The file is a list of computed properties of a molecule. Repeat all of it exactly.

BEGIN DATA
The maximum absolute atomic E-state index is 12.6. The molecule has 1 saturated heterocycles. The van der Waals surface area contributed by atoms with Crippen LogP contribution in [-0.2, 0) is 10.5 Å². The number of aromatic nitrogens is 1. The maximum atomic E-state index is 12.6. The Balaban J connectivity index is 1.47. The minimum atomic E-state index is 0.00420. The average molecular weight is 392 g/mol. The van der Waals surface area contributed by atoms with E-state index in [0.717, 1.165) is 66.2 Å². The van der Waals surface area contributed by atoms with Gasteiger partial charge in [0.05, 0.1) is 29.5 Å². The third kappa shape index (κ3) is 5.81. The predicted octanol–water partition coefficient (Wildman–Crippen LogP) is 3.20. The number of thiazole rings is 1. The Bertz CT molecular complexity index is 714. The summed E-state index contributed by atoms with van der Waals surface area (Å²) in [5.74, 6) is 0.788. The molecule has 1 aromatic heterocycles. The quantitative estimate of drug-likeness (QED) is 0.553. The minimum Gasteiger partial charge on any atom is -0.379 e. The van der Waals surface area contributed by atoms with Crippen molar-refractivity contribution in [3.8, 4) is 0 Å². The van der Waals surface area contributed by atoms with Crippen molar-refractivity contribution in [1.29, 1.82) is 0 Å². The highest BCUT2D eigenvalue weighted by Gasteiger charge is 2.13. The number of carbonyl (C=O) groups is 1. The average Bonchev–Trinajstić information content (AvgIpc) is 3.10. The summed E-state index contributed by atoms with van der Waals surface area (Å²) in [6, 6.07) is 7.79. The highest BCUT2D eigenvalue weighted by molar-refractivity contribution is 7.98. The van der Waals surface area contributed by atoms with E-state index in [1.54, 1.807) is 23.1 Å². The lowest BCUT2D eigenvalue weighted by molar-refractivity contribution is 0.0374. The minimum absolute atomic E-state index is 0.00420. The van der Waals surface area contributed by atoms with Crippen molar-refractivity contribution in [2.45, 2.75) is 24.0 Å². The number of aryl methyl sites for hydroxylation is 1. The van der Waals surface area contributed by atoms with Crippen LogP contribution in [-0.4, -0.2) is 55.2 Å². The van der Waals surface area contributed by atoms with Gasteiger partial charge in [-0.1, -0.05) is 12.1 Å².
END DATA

The maximum absolute atomic E-state index is 12.6. The molecule has 1 saturated heterocycles. The van der Waals surface area contributed by atoms with Crippen LogP contribution in [-0.2, 0) is 10.5 Å². The number of aromatic nitrogens is 1. The maximum atomic E-state index is 12.6. The Balaban J connectivity index is 1.47. The minimum atomic E-state index is 0.00420. The average molecular weight is 392 g/mol. The van der Waals surface area contributed by atoms with E-state index in [0.717, 1.165) is 66.2 Å². The van der Waals surface area contributed by atoms with Gasteiger partial charge in [0.05, 0.1) is 29.5 Å². The third kappa shape index (κ3) is 5.81. The predicted octanol–water partition coefficient (Wildman–Crippen LogP) is 3.20. The number of thiazole rings is 1. The Bertz CT molecular complexity index is 714. The summed E-state index contributed by atoms with van der Waals surface area (Å²) in [5.74, 6) is 0.788. The molecule has 1 aromatic heterocycles. The quantitative estimate of drug-likeness (QED) is 0.553. The minimum Gasteiger partial charge on any atom is -0.379 e. The van der Waals surface area contributed by atoms with Crippen molar-refractivity contribution in [3.8, 4) is 0 Å². The van der Waals surface area contributed by atoms with Crippen molar-refractivity contribution in [1.29, 1.82) is 0 Å². The highest BCUT2D eigenvalue weighted by Gasteiger charge is 2.13. The number of carbonyl (C=O) groups is 1. The average Bonchev–Trinajstić information content (AvgIpc) is 3.10. The summed E-state index contributed by atoms with van der Waals surface area (Å²) in [6, 6.07) is 7.79. The highest BCUT2D eigenvalue weighted by molar-refractivity contribution is 7.98. The van der Waals surface area contributed by atoms with E-state index in [1.54, 1.807) is 23.1 Å². The lowest BCUT2D eigenvalue weighted by molar-refractivity contribution is 0.0374. The minimum absolute atomic E-state index is 0.00420. The van der Waals surface area contributed by atoms with Crippen molar-refractivity contribution in [2.45, 2.75) is 24.0 Å². The number of aryl methyl sites for hydroxylation is 1. The van der Waals surface area contributed by atoms with Crippen LogP contribution in [-0.4, -0.2) is 55.2 Å². The van der Waals surface area contributed by atoms with Gasteiger partial charge in [-0.1, -0.05) is 12.1 Å².